Thursday, August 21, 2014

Mom Matters: Finding (And Keeping) a Great Babysitter

I have a great deal of experience with managing childcare.  I've gone the route of full time day care (didn't last long), paid preschools, enlisting family to help, Parent Day Out part time care, and the nanny/babysitter route along with hybrids of both.  For my current elementary aged kiddos, I only need childcare during the summer time.  Since we moved last year, I had to locate and hire a new summer babysitter for my crew.  I'm happy to say, we found a new sitter and a new family friend.

It can feel daunting, but you can set yourself up for the best results by sticking to the following steps:

1. Find referrals to locate a fabulous girl and be clear about what you need.

As you prepare to need a sitter or nanny, use your current contacts to ask about those who may be interested.  I have found the most reliable sitters through our church, but have also hired off Craigslist and the daughter of an acquaintance.  It makes all the difference in the world to have someone you trust give you the name of someone they trust, but still - do a background check.  I was able to get them for around $49 online.

Think about what you will need so that you can articulate to a potential sitter what you will expect.  For instance, can she provide transportation to classes or activities for all your children?  Is she willing to do work on learning skills?  Is she willing to prepare meals and help with cleanup?  How will she handle sick days?  Does she have any time scheduled to be away?

2. Establish a pay scale in your budget, then negotiate.

Do some research and find out what is reasonable pay for your area, determine if you can truly afford it.  Establish what you are willing to pay and then ask a candidate if she is willing to provide the needed duties for that compensation.

For example, my budget allows me to pay $75 per day (seven hour day).  My sitter needs to be able to transport three children to occasional activities, church functions or boredom-busting events like $1 movie morning.  The costs or fees are covered by us in addition to sitter compensation.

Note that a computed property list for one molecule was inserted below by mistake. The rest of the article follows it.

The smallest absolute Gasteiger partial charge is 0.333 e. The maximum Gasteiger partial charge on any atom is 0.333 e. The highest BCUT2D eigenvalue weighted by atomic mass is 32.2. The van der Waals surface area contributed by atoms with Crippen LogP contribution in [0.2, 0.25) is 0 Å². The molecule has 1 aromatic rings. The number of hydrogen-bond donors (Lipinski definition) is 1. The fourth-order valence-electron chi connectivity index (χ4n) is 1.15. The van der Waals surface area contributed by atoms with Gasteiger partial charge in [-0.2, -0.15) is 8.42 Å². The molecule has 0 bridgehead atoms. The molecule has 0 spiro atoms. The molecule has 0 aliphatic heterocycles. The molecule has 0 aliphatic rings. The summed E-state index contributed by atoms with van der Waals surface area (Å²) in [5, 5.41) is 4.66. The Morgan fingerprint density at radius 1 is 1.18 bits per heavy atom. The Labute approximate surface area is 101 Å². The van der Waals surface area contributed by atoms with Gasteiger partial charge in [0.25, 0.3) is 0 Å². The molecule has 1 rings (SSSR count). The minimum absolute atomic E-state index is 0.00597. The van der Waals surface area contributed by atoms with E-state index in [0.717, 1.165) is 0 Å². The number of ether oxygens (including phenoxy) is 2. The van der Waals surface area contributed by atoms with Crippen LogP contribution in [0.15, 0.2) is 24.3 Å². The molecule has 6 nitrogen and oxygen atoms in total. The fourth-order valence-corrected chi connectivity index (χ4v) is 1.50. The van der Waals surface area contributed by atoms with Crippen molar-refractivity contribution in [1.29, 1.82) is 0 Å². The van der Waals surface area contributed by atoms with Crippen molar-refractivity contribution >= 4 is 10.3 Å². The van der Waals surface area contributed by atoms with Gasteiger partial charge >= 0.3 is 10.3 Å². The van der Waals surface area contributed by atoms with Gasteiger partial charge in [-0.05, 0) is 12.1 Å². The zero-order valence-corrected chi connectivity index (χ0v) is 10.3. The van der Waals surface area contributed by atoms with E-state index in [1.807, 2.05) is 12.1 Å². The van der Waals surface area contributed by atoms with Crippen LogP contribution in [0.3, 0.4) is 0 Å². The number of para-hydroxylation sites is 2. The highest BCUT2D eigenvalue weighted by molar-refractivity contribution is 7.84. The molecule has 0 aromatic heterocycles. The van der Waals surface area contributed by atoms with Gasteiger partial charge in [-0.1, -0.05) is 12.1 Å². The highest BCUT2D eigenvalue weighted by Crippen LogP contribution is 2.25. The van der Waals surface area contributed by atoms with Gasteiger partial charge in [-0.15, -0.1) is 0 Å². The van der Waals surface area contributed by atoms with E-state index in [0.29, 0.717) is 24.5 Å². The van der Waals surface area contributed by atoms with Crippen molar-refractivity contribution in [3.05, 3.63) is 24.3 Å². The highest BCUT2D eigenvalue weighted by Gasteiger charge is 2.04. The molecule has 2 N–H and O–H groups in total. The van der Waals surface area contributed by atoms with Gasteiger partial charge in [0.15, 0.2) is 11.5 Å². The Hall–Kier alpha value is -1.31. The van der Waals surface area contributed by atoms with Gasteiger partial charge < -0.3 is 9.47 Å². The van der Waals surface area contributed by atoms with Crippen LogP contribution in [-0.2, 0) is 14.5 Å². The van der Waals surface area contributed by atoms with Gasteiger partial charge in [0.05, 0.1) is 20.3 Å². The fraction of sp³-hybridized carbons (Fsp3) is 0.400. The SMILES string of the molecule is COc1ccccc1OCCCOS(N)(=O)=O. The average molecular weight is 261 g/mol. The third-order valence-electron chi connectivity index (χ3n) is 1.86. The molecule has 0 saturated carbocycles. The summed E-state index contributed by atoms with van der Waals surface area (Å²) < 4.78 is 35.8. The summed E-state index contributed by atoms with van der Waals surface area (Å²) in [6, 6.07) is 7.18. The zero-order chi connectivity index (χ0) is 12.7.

3. Set expectations and deliver what you promise

If promptness is important, make that clear, and be prompt about your return time.  If you come home a half hour early, compensation should not be adjusted.  In fact, if you suddenly don't need her for a day, she should not be penalized.  However, scheduled time "off" need not be compensated unless this is a full time position including paid vacations.

The way this works in real life may look like this: Sitter lets me know weeks in advance that she will be unavailable on dates x, y, z so she can attend a wedding.  I let her know at the beginning of the summer that we will be away for vacation for the week of ----.  These situations are planned ahead and noncompensatory.  However, if I find out that next week the children will be spending the night with Aunt Mindy and we don't need childcare, I let my sitter know, but do not dock her pay.  Another example may be that on Tuesday night I realize that I'll be staying home with a sick baby on Wednesday.  I'll call the sitter and she'll get the day off, but I will pay her for the time she was scheduled to come.